Rich, versatile lobster tails are simple to steam for speedy weeknight meals. Cooking lobster in its shell imparts great flavor and helps the tail keep its shape, plus it’s easier to remove the cooked meat from the shell. If using frozen lobster tails, thaw them in the refrigerator for 8 hours or overnight.
4 (0.25-pound) Maine lobster tails, thawed if frozen
Sauce of choice
Slip the tip of kitchen shears or heavy scissors into the middle of the hard rounded side of each lobster shell and cut down all the way to the tail fan, being careful not to cut meat. Place your hands on each side of shell and push down until tail pops about halfway out of shell. Rinse tails briefly under cold water to remove any grit or shell fragments.
Bring 1 inch water to a boil in a large pot or deep skillet with a tight-fitting lid. Place a steamer basket over water. Place tails, cut-side up, in the basket. Cover and steam until meat is just opaque and very plump, 5 to 6 minutes; do not overcook or meat will begin to shrink and dry out.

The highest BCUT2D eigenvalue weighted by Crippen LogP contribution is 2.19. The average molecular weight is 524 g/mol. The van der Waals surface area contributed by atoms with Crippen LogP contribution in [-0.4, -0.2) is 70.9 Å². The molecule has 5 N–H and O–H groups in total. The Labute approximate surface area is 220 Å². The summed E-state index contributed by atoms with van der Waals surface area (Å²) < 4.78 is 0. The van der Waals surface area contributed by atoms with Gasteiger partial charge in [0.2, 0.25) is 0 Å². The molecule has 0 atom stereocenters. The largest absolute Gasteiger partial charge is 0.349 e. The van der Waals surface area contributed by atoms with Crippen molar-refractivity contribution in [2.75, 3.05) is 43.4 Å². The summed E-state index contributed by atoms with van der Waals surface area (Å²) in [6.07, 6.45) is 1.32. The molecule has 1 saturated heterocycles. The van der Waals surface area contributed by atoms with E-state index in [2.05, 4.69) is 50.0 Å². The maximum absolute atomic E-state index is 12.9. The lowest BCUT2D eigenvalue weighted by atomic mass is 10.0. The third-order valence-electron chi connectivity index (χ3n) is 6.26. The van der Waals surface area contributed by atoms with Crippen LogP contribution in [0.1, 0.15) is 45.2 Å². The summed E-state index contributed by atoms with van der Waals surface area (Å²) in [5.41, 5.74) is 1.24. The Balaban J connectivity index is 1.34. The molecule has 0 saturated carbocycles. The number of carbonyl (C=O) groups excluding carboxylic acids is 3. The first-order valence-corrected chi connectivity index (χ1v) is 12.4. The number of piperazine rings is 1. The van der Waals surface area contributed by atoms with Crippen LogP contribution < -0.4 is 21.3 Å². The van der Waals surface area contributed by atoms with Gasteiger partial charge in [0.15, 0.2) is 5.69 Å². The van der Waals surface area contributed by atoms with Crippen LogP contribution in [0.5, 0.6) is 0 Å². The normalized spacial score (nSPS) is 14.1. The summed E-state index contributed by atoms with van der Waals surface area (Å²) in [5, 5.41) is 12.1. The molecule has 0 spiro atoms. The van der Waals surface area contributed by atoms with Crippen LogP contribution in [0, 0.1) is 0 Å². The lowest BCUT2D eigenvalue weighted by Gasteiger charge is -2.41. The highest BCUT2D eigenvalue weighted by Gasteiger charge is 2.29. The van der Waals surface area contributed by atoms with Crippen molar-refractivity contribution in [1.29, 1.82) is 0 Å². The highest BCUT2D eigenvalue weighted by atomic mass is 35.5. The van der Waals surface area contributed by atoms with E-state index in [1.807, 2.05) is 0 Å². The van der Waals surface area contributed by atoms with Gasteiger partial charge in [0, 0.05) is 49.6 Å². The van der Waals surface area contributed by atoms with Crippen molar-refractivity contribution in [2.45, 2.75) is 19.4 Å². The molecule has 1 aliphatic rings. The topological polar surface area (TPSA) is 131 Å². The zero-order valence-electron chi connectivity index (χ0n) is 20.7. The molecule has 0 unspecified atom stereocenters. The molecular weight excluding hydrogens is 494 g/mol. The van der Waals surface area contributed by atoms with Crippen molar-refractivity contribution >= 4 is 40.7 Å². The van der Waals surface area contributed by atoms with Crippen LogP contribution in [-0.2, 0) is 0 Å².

Serve warm with sauce of choice: Try melted butter with lemon or garlic, an herb sauce like chimichurri or a soy sauce-based Asian dipping sauce; just make sure the flavors are not too strong or too sweet or they will overwhelm the natural flavor of lobster. You can also cool and dice tail meat and use it for lobster salad or lobster rolls.
Per Serving:90 calories (10 from fat), 1g total fat, 145mg cholesterol, 480mg sodium, 19g protein.
Note: We've provided special diet and nutritional information for educational purposes. But remember — we're cooks, not doctors! You should follow the advice of your health-care provider. And since product formulations change, check product labels for the most recent ingredient information. See our Terms of Service.